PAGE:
There’s a Pattern Here

I have a slight addiction to Pinterest. It’s the site I turn to when I need a clever illustration for my blog or a decorating idea. Lately I’ve been searching Pinterest for vintage sewing patterns.

Don’t ask me why. I can’t sew, and I don’t own a sewing machine. The one outfit I made in Mrs. Craig’s high school home economics class fell apart shortly after I modeled it in the class fashion show, and I haven’t made another attempt in over forty years. Yet, there’s something about these patterns that calls to me.

Apparently, I’m not the only one. Patterns similar to these sell for as much as $60 on EBay. 



Am I too old at 60 to learn how to sew? Maybe I could figure out how to use a 3D printer to create these styles. That’s equally plausible.

What’s your guilty pleasure? Is there something you google or search Pinterest or eBay for that you’ll probably never follow through on? 

Peace, people!

The Sewing Circle

The Sewing Circle
by Leslie Noyes

Friends of a feather
Gathered closely together
Nimble fingers poised


A work in progress
Stitches in red, white, and blue
Most, perfectly spaced


“Janis, there’s a hitch
In the shape of your last stitch.”

“No, that clump is trump.”


Playing Piano (and other things I can’t do)

I never learned to play piano

I never learned to ballroom dance

I cannot paint with watercolors

I cannot sew a pair of pants

But I can drink wine.

I’ve never climbed a mountain

I cannot water ski

Roller blades and ice skates

Were never meant for me.

But I can drink wine.

I could never do a handstand

A cartwheel or backbend

I never manage to sing on key

And flowers I cannot tend.

But I can drink wine.

There are many things

I cannot do, but I don’t really mind

As long as there are grapes out there

I’ll continue drinking wine.

Cheers.

  

Inferior Homes and Gardens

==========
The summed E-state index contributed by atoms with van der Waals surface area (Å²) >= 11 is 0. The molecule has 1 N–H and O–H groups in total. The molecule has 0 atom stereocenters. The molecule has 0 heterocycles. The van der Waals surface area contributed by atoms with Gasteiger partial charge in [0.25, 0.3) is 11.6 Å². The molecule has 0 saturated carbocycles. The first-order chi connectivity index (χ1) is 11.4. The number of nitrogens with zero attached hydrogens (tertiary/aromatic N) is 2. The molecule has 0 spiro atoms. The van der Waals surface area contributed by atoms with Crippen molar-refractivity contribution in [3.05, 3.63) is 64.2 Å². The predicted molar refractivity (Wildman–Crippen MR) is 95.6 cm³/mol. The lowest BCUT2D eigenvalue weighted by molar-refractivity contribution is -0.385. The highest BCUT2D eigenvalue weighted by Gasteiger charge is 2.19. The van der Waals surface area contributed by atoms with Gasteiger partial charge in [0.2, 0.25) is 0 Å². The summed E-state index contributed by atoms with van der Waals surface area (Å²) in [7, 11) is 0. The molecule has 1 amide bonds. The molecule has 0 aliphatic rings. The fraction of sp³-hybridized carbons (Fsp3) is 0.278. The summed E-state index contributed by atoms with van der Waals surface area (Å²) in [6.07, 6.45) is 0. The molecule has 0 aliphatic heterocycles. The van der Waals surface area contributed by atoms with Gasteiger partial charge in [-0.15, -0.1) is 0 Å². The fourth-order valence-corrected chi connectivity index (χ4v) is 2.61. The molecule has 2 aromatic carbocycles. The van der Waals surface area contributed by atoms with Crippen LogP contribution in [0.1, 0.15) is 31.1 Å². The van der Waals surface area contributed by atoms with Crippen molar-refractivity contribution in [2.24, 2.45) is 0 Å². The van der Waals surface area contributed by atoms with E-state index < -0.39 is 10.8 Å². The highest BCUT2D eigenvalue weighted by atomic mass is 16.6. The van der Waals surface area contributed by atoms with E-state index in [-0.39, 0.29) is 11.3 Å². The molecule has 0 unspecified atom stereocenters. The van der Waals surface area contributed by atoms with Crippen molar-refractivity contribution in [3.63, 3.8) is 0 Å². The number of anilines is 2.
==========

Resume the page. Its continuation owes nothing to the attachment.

Some women are HOMEMAKERS. These women can put together an impromptu dinner party for thirty while simultaneously stitching Halloween costumes for their grandchildren without breaking a sweat. Their homes are immaculate and their decor like something out of a magazine. I have friends who fit this description, but I am not one of these women.

I’m the dreaded anti-homemaker whose arrival was prophesied in the book of Martha Stewart, Chapter IX, verses 3-7, “And lo, there will be among them women who can neither cook nor sew. Women who will weep and rend their garments when the microwave fritzeth. And these women shall feel no shame. Yea, ‘tho they walk through the halls of Betty Crocker and Southern Living, they shall gather no knowledge of domesticity. Woe unto the partner who finds himself yoked unto her, for his days shall be filled with ramen noodles and take out.”

My mom tried to teach me the domestic arts. She really did, but I had no interest. Even baking a cake from a box puzzled me. Every single step had it’s own special rules: “It’s this way, not that way. Drain this, not that. Flip it like this, no, no, not like that. Here. I’ll do it.” Her need for me to be perfect in the kitchen was superseded only by my total lack of interest.

Our home economics teacher, Mrs. Craig, did her best to mold me into a practitioner of the domestic arts, as well, but her efforts were for naught. I did learn multiple ways to freeze cantaloupe in her class, though. To this day I hate cantaloupe.

Mrs. Craig also taught a sewing unit that culminated in a runway type style show. We were to find a dress pattern we liked, buy the material, and make a finished outfit that we would then model for our final grade. My pattern was for a jumper and blouse. I selected a light weight blue denim material for the jumper and red and white checked gingham for the blouse.

I worked on my outfit every day in class, but as the date of the style show grew near I was still woefully behind schedule for completing the project. With many painfully patient late night hours of assistance from Mom, I had a presentable, ok, darned cute outfit for the style show. I’d venture to say it was one of the best final projects that semester, and I received an A for my efforts. Of course, Mom threatened to disown me if I ever signed up for a home ec. class again. She needn’t have worried. Happiness was home ec in the rear view mirror.

Mom has been gone for many years now. She pretty much gave up on me ever becoming a competent homemaker, but I’d want her to know that I’ve become an okay cook and a decent housekeeper in middle age. She’d be astonished and proud.

Peace, People!